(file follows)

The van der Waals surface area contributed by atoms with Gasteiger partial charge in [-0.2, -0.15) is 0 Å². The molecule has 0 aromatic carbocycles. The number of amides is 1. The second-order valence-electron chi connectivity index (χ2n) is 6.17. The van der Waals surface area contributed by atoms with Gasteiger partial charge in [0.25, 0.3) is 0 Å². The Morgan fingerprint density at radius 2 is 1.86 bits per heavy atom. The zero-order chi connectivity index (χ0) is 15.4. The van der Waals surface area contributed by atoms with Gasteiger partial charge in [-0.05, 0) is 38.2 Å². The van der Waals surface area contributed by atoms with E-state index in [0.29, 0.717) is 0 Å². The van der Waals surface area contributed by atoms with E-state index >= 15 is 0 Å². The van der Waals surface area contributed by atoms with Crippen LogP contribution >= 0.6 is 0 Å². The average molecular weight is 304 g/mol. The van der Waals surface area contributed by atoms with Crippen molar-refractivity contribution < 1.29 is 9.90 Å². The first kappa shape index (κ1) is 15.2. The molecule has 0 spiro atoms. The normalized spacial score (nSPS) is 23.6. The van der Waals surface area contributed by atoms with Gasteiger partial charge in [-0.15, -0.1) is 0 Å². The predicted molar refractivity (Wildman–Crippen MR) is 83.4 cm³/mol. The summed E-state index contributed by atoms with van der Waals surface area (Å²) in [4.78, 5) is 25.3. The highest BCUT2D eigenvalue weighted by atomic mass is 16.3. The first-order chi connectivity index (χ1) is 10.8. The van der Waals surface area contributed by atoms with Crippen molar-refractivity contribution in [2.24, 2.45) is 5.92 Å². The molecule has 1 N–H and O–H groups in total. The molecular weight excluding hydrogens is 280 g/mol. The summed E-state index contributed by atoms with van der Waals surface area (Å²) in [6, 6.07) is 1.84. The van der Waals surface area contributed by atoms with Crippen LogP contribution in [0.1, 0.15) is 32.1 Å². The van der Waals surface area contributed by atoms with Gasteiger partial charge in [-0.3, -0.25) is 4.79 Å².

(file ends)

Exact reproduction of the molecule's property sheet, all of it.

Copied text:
The van der Waals surface area contributed by atoms with Gasteiger partial charge in [-0.2, -0.15) is 0 Å². The molecule has 0 aromatic carbocycles. The number of amides is 1. The second-order valence-electron chi connectivity index (χ2n) is 6.17. The van der Waals surface area contributed by atoms with Gasteiger partial charge in [0.25, 0.3) is 0 Å². The Morgan fingerprint density at radius 2 is 1.86 bits per heavy atom. The zero-order chi connectivity index (χ0) is 15.4. The van der Waals surface area contributed by atoms with Gasteiger partial charge in [-0.05, 0) is 38.2 Å². The van der Waals surface area contributed by atoms with E-state index in [0.29, 0.717) is 0 Å². The van der Waals surface area contributed by atoms with E-state index >= 15 is 0 Å². The van der Waals surface area contributed by atoms with Crippen LogP contribution >= 0.6 is 0 Å². The average molecular weight is 304 g/mol. The van der Waals surface area contributed by atoms with Crippen molar-refractivity contribution < 1.29 is 9.90 Å². The first kappa shape index (κ1) is 15.2. The molecule has 0 spiro atoms. The normalized spacial score (nSPS) is 23.6. The van der Waals surface area contributed by atoms with Gasteiger partial charge in [-0.15, -0.1) is 0 Å². The predicted molar refractivity (Wildman–Crippen MR) is 83.4 cm³/mol. The summed E-state index contributed by atoms with van der Waals surface area (Å²) in [4.78, 5) is 25.3. The highest BCUT2D eigenvalue weighted by atomic mass is 16.3. The first-order chi connectivity index (χ1) is 10.8. The van der Waals surface area contributed by atoms with Crippen molar-refractivity contribution in [2.24, 2.45) is 5.92 Å². The molecule has 1 N–H and O–H groups in total. The molecular weight excluding hydrogens is 280 g/mol. The summed E-state index contributed by atoms with van der Waals surface area (Å²) in [6, 6.07) is 1.84. The van der Waals surface area contributed by atoms with Crippen LogP contribution in [0.1, 0.15) is 32.1 Å². The van der Waals surface area contributed by atoms with Gasteiger partial charge in [-0.3, -0.25) is 4.79 Å².